Possibly dependent on subject: for us top marks were reserved for original thought and proposing new ideas. If there are limitations in existing methods, mention them – but I'm not sure about that: with patient care, possibly they don’t want students to start making up new and ignoring established procedures....
I reference heavily and would normally average at least one reference per hundred words, but you can stack them, and should, if there if a lot of evidence. “Numerous studies attest to the importance of y (eg: reference 1, year; reference 2, year; reference 3, year.)”
Critical evaluation can include things that go well as well as things that go badly.
Use the referencing software, endnote, or whatever you have. If you’re not familiar with it already, it really helps to get a handle on it early on and not wait until starting dissertation.
Give yourself enough time, but don’t give yourself too much, otherwise you can start second guessing yourself. I write about 800-900 words a day, but final draft standard and fully referenced. Other people write twice as fast but then do a second edit – different approaches work for different people.
You should receive lots of feedback on your first assignment. If you have an opportunity to discuss with your tutor make sure you do.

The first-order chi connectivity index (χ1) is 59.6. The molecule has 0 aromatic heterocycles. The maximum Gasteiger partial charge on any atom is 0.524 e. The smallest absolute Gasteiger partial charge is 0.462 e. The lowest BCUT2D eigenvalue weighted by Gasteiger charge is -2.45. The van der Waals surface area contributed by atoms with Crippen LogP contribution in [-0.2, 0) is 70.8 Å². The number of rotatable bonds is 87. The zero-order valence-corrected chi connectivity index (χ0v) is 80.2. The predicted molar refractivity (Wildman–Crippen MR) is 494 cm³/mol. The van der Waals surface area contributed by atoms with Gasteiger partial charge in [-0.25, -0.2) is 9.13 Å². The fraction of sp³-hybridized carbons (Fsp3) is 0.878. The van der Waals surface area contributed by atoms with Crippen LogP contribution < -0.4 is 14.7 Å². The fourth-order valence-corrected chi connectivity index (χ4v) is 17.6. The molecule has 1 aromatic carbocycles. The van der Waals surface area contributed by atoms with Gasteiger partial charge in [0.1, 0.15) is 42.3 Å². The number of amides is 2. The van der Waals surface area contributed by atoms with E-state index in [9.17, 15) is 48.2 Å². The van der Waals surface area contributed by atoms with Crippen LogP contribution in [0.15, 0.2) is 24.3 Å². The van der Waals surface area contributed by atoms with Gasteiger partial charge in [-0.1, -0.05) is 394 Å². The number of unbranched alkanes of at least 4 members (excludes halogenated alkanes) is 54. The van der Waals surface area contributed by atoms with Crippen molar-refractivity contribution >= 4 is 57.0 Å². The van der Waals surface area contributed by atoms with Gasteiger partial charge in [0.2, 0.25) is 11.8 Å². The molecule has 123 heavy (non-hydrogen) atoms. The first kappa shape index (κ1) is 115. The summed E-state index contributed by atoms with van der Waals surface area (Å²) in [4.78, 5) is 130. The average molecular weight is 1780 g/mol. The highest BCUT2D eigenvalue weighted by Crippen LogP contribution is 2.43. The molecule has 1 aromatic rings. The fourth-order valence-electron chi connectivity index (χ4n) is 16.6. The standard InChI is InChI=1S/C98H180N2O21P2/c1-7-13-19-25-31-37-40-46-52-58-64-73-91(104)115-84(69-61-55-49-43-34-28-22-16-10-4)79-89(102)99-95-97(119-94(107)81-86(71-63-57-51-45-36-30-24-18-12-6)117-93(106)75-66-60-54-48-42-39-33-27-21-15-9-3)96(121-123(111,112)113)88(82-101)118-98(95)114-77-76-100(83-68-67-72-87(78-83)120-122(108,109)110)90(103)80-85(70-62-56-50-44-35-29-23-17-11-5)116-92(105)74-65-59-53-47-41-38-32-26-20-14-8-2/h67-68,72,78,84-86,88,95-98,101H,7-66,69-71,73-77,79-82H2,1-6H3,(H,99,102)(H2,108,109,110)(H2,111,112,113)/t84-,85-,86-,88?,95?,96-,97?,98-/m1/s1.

Hope it goes well.
I'd say do loads of reading before beginning to write an assignment. I started writing some assignments quickly because I've been worried about losing time, but then got stuck because I've realised I don't know enough about the topic!
When writing essays, a clear, concise intro explaining what you're going to write about, then the main body in structured paragraphs, making sure to clearly answer the question, then a conclusion telling the reader what you've written about. Agree with above, no quotes...
Lots of references. I usually tripled the amount they said was the minimum required number. It's a really easy way to gain marks, as is writing clearly and succinctly with no typos.
As others have mentioned, they want you to be critical and give your own point of view. Just make sure to back everything up.
Read the question and reread and really check you understand what they're asking. Write it on a post-it and stick it to your monitor so you can keep referring to it.
Good luck! I'm really enjoying mine, just about to start my final year (dissertation).